CRIKEY: The views expressed above are Eloise’s and Rehame management are extended the opportunity to reply if they wish. Crikey has toured the Rehame factory in Port Melbourne and found most of the staff seemed pretty cheerful about their conditions. At the end of the day media monitoring is a grunt business so it really is not surprising that Peter Maher, the John Singleton of Melbourne, runs the business like this. No one forces people to work for $12 an hour and clearly many of them take the opportunity to leave after a short time. Such is life and such is business. Given the strength of our unions, it is a little surprising that the ETU or the MEAA haven’t got a strong foothold in Rehame yet. This little comment has already attracted some strong feedback as follows:
Rehame is why we need strong unions
I read with interest the article in today’s mailout on Rehame, and in particular your follow-up comment: “Given the strength of our unions, it is a little surprising that the ETU or the MEAA haven’t got a strong foothold in Rehame yet.”
Crikey, it’s precisely because of this type of cretinous management behaviour that we NEED unions! Unfortunately, however, the word “union” obviously conjures up, in your mind, images of Trotskyite boofheads at company gates wielding rocks and placards.
The world has moved on since the forties and sixties, Stephen. Sure we have a few Neanderthals in the ranks, but generally those affiliated with the ACTU are professionals in managing industrial disputes. I can recall when Bob Hawke was dismissed as a communist in the 70s, when most of the time he was helping to save some of Australia’s largest companies from themselves.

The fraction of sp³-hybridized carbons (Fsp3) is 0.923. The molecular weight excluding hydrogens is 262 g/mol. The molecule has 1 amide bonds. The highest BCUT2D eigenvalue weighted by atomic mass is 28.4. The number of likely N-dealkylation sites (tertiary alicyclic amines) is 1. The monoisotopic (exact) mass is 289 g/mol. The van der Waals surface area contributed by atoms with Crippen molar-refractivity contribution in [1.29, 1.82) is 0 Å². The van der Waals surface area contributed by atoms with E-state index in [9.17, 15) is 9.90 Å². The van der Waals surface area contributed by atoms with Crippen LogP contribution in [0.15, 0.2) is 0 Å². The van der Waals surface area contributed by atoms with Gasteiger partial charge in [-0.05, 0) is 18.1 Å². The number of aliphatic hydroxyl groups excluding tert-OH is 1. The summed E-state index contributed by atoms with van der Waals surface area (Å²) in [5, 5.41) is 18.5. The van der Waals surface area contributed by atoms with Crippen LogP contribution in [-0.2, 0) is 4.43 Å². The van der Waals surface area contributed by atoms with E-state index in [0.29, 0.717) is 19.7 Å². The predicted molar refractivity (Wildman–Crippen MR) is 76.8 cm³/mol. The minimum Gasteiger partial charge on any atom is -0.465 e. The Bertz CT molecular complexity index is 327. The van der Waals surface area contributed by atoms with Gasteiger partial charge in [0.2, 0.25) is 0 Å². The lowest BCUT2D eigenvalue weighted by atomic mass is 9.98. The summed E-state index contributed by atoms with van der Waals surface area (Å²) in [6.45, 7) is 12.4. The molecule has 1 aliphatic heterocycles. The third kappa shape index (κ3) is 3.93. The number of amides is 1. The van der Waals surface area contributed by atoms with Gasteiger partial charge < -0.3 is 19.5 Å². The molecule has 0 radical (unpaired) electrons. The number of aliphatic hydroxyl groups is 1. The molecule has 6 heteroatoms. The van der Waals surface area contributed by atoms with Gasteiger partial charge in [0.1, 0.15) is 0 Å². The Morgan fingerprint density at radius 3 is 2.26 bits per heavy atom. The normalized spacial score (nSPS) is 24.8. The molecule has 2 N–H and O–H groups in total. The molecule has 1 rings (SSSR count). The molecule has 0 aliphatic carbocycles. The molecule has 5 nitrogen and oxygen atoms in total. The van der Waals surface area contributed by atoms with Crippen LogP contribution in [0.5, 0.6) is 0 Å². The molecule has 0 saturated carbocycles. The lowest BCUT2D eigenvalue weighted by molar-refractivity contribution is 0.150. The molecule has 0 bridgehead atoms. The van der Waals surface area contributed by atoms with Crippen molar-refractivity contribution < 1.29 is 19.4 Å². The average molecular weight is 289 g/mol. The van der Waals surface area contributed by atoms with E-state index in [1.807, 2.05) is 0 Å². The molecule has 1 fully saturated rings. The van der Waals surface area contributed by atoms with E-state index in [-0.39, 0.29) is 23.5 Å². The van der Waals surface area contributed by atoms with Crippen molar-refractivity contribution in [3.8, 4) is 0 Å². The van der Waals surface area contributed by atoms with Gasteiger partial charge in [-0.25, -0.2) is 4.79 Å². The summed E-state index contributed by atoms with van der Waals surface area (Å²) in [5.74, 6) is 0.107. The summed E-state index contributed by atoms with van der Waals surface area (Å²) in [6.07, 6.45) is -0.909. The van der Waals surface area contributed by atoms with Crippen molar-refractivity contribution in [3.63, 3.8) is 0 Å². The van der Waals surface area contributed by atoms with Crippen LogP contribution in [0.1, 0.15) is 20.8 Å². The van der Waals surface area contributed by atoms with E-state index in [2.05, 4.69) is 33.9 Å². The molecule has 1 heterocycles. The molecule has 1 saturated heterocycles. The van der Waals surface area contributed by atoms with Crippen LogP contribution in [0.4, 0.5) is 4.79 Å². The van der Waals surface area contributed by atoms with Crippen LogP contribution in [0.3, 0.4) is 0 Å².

Then his government adopted “consensus” as its platform for industrial reform – essentially that meant getting the two parties to TALK to each other. I remember it taking a hell of a long time for members of the Melbourne Club to even talk to Prime Minister Bob. Eventually they did, and how very surprised they were, too, to find that a socialist like Hawke could reason with them. Even understand them.
So, Stephen, it’s time to come out of your private school tree and see the world for what it really is. Amongst other things, its greedy and self-interested. The down-trodden workers really aren’t a lot different from you. In fact, there’s plenty of space for blokes like you in the ranks. And there’s a huge career waiting for some of the lovelies (of all three sexes) in the journalism trade, banging soft heads together and reminding their fellows that chasing fame comes with free tickets to Prostitution. For 12 bucks an hour. The far better alternative is that they have their wits about them and support each other.